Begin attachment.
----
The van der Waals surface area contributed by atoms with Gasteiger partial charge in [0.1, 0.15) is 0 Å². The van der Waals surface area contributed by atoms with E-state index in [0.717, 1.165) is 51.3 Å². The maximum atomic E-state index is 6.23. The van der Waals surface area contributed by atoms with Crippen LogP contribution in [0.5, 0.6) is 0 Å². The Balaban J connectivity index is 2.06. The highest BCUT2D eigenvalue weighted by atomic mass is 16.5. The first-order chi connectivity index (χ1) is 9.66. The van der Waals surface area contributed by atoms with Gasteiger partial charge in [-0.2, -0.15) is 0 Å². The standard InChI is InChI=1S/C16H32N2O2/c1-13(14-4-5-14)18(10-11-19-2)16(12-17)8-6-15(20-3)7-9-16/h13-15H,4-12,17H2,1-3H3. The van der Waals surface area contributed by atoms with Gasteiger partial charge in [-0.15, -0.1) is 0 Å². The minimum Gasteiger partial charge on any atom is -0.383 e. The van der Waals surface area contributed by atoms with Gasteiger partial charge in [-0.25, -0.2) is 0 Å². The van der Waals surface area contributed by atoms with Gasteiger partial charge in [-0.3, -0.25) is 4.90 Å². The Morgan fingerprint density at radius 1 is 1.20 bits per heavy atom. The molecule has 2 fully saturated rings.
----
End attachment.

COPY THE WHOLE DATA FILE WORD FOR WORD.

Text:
The van der Waals surface area contributed by atoms with Gasteiger partial charge in [0.1, 0.15) is 0 Å². The van der Waals surface area contributed by atoms with E-state index in [0.717, 1.165) is 51.3 Å². The maximum atomic E-state index is 6.23. The van der Waals surface area contributed by atoms with Crippen LogP contribution in [0.5, 0.6) is 0 Å². The Balaban J connectivity index is 2.06. The highest BCUT2D eigenvalue weighted by atomic mass is 16.5. The first-order chi connectivity index (χ1) is 9.66. The van der Waals surface area contributed by atoms with Gasteiger partial charge in [-0.2, -0.15) is 0 Å². The standard InChI is InChI=1S/C16H32N2O2/c1-13(14-4-5-14)18(10-11-19-2)16(12-17)8-6-15(20-3)7-9-16/h13-15H,4-12,17H2,1-3H3. The van der Waals surface area contributed by atoms with Gasteiger partial charge in [-0.15, -0.1) is 0 Å². The minimum Gasteiger partial charge on any atom is -0.383 e. The van der Waals surface area contributed by atoms with Gasteiger partial charge in [-0.25, -0.2) is 0 Å². The van der Waals surface area contributed by atoms with Gasteiger partial charge in [-0.3, -0.25) is 4.90 Å². The Morgan fingerprint density at radius 1 is 1.20 bits per heavy atom. The molecule has 2 fully saturated rings.